For as long as I can remember, the bedrock of every single Conservative initiative has been a web of class-antagonistic jingoism and outright lies. David Cameron’s better-late-than-never apology to the people of Derry for the Bloody Sunday massacre exposed the facts of Britain’s lies and denials in Ireland during the Troubles, since the 2014 campaign for independence in Scotland the Tories have come to be recognised for the liars and master manipulators they are, and Brexit has put the final nails in the coffin. To expect anything more than a barefaced lie...
Granted, most of us pay this garbage little attention, and for good reason – but let me put it to you that this might be something of a mistake. In the replies to some of these bigoted comments independentistas have pointed out that religion is all but dead in Scotland. Insofar as we read these sentiments as an appeal to religious loyalties, they are meaningless. Protestantism and Catholicism have become redundant terms to a majority secular Scotland. This is where we are getting it wrong; these appeals are not to faith traditions or religious loyalties.
After sharing his latest opinion piece in The Times on social media, Massie added an afterthought, suggesting that “we might ponder how the decline of Presbyterian Scotland both made Scotland a warmer house for Catholics and independence.” Given his unhidden political bias against Scottish nationalism and independence, it could only be assumed that his linking of independence with Scotland becoming less hostile to Catholicism assumed his negative opinion of the latter. Sure, the last thing we need, we take from this, is Scotland becoming a more welcoming place for Catholics.
The vision of independence is one of a through road on which power is brought back to Scotland, enabling us to tackle the problems neither Westminster nor Scotland’s unionists have any interest in addressing. The bottom line is that we can do nothing to better Scotland without first returning state power to the country. We may be able to see the problems we face. We might even see the causes of these problems. But there is precious little we can do to change things without first winning independence and in so doing taking the power we need to effect the change we want.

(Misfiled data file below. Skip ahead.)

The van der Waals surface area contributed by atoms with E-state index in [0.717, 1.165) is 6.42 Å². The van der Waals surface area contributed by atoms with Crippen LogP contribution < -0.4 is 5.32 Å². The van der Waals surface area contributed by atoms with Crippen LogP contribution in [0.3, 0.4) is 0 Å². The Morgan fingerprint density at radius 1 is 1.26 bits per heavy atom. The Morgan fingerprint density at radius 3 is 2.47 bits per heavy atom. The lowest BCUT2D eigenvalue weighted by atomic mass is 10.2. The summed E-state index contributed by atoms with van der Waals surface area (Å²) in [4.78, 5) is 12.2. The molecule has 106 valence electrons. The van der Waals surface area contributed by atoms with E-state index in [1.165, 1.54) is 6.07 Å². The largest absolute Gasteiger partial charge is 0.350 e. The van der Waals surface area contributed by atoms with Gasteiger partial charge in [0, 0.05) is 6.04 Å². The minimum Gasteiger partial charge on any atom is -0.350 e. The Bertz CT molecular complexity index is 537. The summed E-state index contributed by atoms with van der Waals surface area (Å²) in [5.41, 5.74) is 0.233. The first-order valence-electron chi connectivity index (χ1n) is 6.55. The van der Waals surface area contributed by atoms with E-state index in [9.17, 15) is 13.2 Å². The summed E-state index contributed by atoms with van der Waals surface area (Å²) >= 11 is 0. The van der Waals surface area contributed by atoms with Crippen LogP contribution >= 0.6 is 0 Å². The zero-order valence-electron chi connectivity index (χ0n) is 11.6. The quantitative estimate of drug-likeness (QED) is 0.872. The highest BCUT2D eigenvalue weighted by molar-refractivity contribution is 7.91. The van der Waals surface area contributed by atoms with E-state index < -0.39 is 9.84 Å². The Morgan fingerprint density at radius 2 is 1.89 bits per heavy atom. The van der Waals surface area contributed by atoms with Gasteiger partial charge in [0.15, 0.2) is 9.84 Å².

Getting the proposal through the Commons will require 325 votes. Before this crisis the government had, together with its confidence and supply purchase, a majority of one – with 326 seats. It no longer has this. With a conservative estimate of losses, the government’s vote is reduced to about 276; that’s 50 votes shy of the majority it needs. So, can this vote be passed? Of course, but nothing is guaranteed. We can exclude from the equation Sinn Féin’s 7 seats. The Irish republicans refuse to take their seats in the British parliament. This brings May’s shortfall to somewhere closer to 40-45 votes.
It comes as no surprise, then, when she speaks of “our national life,” that there is precisely no mention of Scotland or Wales in her proposal. This is also why she has the boldness to claim that the people of Britain are “looking to the Conservative Party to deliver.” No one in Scotland and Wales is looking to the Conservative Party to deliver anything. She is not talking about Scotland and Wales. This proposal she has made is in England’s national interest and this is why it is so concerned – with a characteristic lack of concern – with Northern Ireland.
Here’s the thing; the door is open. It has always been open. All this time we have been free to leave whenever we want. But we have been conditioned to believe, like a herd of sheep, that only the landowner can take us through the gate. Thus, we have become our own gaolers. This is how power operates, this is how it enslaves. It imprisons the mind of the dominated, and produces in the dominated mind the will of the master. Scottish independence can and must begin only in the realisation that we are free when we want to be free.
Britain is not a nation. It is a vicious imperial political construct that has been imposed upon us, but it has power over us only for as long as we accept that it has a valid claim on us. We of course have to accommodate ourselves to some extent to this imposition by having a foreign royal and imperial insignia on our passports, by being UK citizens, and such like – we can’t function in the world without these things – but nothing of this means even in the slightest that we are British.